if you’re not just deconstructing being a man and having that celebrated

daydreamin

Member
Japanese
<——-Edited by moderator (Florenti52) to comply with four-sentence limit——->
Meanwhile, in mainstream pop culture, privileged men are praised by their stans, social media users and aggregate websites for wearing dresses, skirts or nail polish —empty signifiers when paired with a celebrity not speaking out on political issues related to gender and sexuality. “What is being a man for men who ‘being a man’ isn’t some meta-performance piece about deconstruction?” asks Healy. “The only form of masculinity that is celebrated is one that deconstructs it. So: in a dress.I don’t know what it is to be a man if you’re not just deconstructing being a man and having that celebrated.”

I was reading this interview with the frontman of a British rock band today, and the last sentence in this part of the article has confused me. Is he saying that you should just wear a dress if you’re a man and be praised by people for wearing the dress? That doesn’t really make sense to me. Could any native speakers explain what he means by that to me?
 
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  • anthox

    Senior Member
    English - Northeast US
    Is he saying that you should just wear a dress if you’re a man and be praised by people for wearing the dress?
    No, rather the opposite. He's saying that the only positive representation of masculinity being pushed in leftist-dominated "mainstream pop culture" is that of the 'deconstructed', effeminized male, who paradoxically behaves in a way that is more traditionally associated with femininity ("wearing dresses, skirts or nail polish"). This turns off more traditionally "masculine" men who then may gravitate toward right-wing politics, where they can find a more classical image of masculinity that they identify with, and he suggests that to avoid this, the left needs to modify its idea of the masculine to bring it closer to what your average male is more likely to identify with.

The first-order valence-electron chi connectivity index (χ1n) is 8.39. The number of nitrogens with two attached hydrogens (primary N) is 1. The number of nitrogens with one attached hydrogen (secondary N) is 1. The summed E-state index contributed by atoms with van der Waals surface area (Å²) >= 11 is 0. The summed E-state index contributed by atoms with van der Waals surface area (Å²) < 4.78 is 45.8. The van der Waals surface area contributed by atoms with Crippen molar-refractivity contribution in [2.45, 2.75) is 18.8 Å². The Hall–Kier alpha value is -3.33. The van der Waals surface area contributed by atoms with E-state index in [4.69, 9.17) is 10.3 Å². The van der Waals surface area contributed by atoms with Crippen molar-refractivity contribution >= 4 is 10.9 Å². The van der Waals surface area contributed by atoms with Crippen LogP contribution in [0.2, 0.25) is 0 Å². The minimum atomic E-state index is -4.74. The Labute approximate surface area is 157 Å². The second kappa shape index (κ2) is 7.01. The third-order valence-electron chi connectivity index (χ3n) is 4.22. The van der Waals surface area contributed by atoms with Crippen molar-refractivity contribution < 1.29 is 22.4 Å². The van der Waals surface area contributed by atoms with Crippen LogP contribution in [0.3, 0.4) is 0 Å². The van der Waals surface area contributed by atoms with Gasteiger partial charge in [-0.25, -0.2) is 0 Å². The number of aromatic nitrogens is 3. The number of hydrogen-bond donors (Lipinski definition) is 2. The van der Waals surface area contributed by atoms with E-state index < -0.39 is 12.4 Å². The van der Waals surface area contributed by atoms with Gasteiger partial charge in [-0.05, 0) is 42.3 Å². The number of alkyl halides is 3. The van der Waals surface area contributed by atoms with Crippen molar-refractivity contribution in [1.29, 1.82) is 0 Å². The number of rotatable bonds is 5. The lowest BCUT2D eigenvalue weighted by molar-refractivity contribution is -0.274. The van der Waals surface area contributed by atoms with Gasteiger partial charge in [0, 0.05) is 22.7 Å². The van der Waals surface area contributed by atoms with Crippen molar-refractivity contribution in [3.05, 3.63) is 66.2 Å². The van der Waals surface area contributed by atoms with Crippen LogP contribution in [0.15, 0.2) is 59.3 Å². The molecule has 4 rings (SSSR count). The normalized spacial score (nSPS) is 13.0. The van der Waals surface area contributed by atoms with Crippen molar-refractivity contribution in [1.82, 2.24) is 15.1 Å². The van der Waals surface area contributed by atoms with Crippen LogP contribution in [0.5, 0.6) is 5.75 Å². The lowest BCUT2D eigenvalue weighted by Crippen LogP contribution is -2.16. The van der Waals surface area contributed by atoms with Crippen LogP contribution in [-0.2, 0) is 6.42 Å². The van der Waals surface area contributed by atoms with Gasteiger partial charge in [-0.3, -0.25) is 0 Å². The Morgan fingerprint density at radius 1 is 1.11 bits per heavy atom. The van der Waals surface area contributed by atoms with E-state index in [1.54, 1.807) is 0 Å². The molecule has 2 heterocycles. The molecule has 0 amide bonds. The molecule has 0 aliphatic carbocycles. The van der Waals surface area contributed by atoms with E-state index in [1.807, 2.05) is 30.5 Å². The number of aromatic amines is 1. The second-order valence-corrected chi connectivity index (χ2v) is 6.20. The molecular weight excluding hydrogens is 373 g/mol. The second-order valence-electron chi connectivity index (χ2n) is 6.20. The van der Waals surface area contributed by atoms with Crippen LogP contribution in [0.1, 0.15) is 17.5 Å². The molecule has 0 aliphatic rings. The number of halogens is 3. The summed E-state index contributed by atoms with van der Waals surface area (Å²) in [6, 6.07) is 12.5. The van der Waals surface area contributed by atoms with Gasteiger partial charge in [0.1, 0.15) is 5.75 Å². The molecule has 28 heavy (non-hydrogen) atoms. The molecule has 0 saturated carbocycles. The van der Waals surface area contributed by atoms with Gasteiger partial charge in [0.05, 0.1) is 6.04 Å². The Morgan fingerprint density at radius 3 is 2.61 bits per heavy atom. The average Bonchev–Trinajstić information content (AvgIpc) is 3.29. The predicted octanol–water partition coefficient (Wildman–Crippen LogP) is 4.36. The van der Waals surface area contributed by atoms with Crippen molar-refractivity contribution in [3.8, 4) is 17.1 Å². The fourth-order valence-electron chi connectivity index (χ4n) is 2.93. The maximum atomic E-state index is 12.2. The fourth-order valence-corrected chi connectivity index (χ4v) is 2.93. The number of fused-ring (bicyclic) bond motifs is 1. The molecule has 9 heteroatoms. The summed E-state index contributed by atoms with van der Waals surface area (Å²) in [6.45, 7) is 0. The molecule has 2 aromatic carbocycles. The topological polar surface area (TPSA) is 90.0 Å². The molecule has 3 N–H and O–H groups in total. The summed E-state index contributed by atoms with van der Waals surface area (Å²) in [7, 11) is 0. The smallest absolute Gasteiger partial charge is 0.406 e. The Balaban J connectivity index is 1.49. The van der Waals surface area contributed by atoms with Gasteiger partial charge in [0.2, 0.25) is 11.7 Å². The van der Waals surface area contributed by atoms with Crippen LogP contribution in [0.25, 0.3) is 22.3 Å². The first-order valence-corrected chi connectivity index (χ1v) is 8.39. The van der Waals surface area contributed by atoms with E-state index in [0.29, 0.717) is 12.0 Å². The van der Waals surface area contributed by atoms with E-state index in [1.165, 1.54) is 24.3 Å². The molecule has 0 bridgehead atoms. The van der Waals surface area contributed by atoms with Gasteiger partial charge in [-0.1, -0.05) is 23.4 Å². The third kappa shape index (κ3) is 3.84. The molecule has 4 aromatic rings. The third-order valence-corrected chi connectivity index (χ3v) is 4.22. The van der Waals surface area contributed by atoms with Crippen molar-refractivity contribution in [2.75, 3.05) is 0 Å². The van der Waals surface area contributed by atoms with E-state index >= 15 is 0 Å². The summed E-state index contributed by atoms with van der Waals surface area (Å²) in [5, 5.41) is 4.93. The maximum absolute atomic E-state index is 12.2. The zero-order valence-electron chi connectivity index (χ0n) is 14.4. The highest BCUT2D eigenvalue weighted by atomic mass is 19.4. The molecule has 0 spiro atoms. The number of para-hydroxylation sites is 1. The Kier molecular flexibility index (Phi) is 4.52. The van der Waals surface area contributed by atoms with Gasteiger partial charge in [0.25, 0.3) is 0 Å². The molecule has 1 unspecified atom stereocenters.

With the final sentence, he is basically saying: "Mainstream popular culture does not present or celebrate any image of 'manhood' beyond 'deconstructed manhood', that is, this 'feminized' manhood. Manhood is only represented in this negated way; there is no 'positive' representation of manhood, in the sense of one that is not somehow feminized."
     

    daydreamin

    Member
    Japanese
    Please tell us more specifically where you found this interview.
    Sorry I didn’t really understand the rules. I’ll post my question with a link to an article when asking questions here.

    No, rather the opposite. He's saying that the only positive representation of masculinity being pushed in leftist-dominated "mainstream pop culture" is that of the 'deconstructed', effeminized male, who paradoxically behaves in a way that is more traditionally associated with femininity ("wearing dresses, skirts or nail polish"). This turns off more traditionally "masculine" men who then may gravitate toward right-wing politics, where they can find a more classical image of masculinity that they identify with, and he suggests that to avoid this, the left needs to modify its idea of the masculine to bring it closer to what your average male is more likely to identify with.

    With the final sentence, he is basically saying: "Mainstream popular culture does not present or celebrate any image of 'manhood' beyond 'deconstructed manhood', that is, this 'feminized' manhood. Manhood is only represented in this negated way; there is no 'positive' representation of manhood, in the sense of one that is not somehow feminized."
    Thank you so much for the explanation. That helps me a lot.
     

    daydreamin

    Member
    Japanese
    Mr Healy appears not to know the meaning of 'deconstruct' and 'deconstruction'. Maybe he should try to engage anthox as his media consultant.
    Do you mean there’s the difference between deconstruct and deconstruction? I thought it meant basically the same.
     

    lentulax

    Senior Member
    UK English
    Do you mean there’s the difference between deconstruct and deconstruction?
    Mr. Healy, in the passage quoted, uses both the verb 'deconstruct' and the noun 'deconstruction'; I meant that he understands the meaning of neither.

    I wonder what he meant by 'meta-performance piece'; there's something to be said for the cobbler sticking to his last.
     

    daydreamin

    Member
    Japanese
    Mr. Healy, in the passage quoted, uses both the verb 'deconstruct' and the noun 'deconstruction'; I meant that he understands the meaning of neither.

    I wonder what he meant by 'meta-performance piece'; there's something to be said for the cobbler sticking to his last.
    I see. Thanks for the explanation. He says nonsense sometimes or something abstract. I think that might be why it‘s kind of difficult for even native speakers to get it.
     
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